Dairy UK, the trade association representing British dairy producers, has announced chief executive of Glanbia Cheese, Paul Vernon, as its new chairman.
Tomas Pietrangeli, managing director of Arla Foods, and Andrew McInnes, managing director Müller Milk & Ingredients, have also joined Dairy UK as vice-chairs.
Speaking of Vernon’s appointment, Dairy UK CEO Judith Bryans said the association is lucky to be gaining another ‘leading industry figure’ and that he enjoys ‘widespread respect and support’.
Vernon, who has worked at Glanbia for 22 years, said the dairy industry has hurdles to overcome in the future, such as Brexit and as well as continuing to promote the nutritional benefits of dairy.
“I can make one firm commitment without any hesitation, and that is that Dairy UK will spare no effort in fighting for the interests of dairy,” he said.
“We have massive challenges ahead of us, particularly in relation to Brexit, so there has never been a more important time to remind government and decision-makers of the relevance and importance of dairy.
“Whilst Brexit might dominate the political landscape, we mustn’t forget there’s still work to do across a whole range of other key issues facing the industry, such as protecting and promoting the nutritional benefits of dairy foods.
“These are extraordinary times, but where there is challenge, there is also opportunity. We must ensure our industry works to create an environment conducive to these new opportunities.”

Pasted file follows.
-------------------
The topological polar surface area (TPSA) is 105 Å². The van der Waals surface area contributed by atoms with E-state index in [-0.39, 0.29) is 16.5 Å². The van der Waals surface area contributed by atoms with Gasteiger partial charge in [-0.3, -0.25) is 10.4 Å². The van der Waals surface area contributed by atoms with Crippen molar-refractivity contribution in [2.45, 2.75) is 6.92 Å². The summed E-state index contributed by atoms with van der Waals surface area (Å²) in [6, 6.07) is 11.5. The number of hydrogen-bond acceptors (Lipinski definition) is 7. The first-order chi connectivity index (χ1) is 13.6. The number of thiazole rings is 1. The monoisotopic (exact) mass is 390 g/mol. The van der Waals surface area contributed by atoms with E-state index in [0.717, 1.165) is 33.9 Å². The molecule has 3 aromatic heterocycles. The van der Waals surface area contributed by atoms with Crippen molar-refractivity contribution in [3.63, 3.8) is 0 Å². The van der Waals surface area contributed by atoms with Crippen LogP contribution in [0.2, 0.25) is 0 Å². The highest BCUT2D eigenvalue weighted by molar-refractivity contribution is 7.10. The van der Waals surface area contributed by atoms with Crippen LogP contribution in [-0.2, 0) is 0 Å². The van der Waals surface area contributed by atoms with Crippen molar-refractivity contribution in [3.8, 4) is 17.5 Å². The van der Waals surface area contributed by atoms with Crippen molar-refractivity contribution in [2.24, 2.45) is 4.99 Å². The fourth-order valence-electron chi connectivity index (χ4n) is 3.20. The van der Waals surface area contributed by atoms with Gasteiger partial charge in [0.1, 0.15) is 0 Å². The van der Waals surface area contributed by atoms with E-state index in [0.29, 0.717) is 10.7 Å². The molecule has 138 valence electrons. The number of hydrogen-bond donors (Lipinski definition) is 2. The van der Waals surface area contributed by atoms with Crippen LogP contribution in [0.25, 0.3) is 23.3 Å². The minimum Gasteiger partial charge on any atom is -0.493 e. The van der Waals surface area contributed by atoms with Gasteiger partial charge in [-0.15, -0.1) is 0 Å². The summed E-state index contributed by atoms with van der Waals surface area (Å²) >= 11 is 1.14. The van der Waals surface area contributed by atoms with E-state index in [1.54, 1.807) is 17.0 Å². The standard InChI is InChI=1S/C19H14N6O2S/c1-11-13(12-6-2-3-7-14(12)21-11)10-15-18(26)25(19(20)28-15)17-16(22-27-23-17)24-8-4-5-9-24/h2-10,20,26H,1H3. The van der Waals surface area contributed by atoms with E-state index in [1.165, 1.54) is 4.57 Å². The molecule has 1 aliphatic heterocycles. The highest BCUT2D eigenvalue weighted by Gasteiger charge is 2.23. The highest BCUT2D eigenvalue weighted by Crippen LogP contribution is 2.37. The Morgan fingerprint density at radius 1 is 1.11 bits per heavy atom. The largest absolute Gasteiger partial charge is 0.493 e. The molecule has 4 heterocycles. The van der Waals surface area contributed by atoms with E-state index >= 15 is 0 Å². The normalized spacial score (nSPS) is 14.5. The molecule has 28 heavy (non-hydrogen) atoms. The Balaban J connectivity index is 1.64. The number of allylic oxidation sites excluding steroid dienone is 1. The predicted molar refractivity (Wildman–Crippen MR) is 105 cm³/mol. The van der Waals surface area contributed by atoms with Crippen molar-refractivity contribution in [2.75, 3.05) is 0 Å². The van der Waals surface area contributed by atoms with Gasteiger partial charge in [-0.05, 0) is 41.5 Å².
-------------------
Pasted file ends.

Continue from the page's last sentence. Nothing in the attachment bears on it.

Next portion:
Last year, Dairy UK said the UK’s dairy industry has ‘tremendous potential’ to grow its brand around the world as it learns from other successful exporting countries.
The company expects to eliminate 1.2 billion tons carbon dioxide equivalent of methane emissions by the end of the decade. The company says that it already reduced its methane emissions by around 14% between 2018 and 2020.
The “first-of-its-kind” pilot project will develop and demonstrate an affordable modular bioprocessing system to produce biodegradable bioplastics from food waste diverted from landfills. The three-year grant will test the scalability and feasibility of the conversion on a national and global scale.
Arkeon is allying with specialty mineral giant ICL to support the scaling of its fermentation bioprocess that converts CO2 into the 20 proteinogenic essential amino acids needed in human nutrition. The process, hailed as carbon negative, is based on the use of archaea, a group of microorganisms that naturally feeds off the greenhouse gas.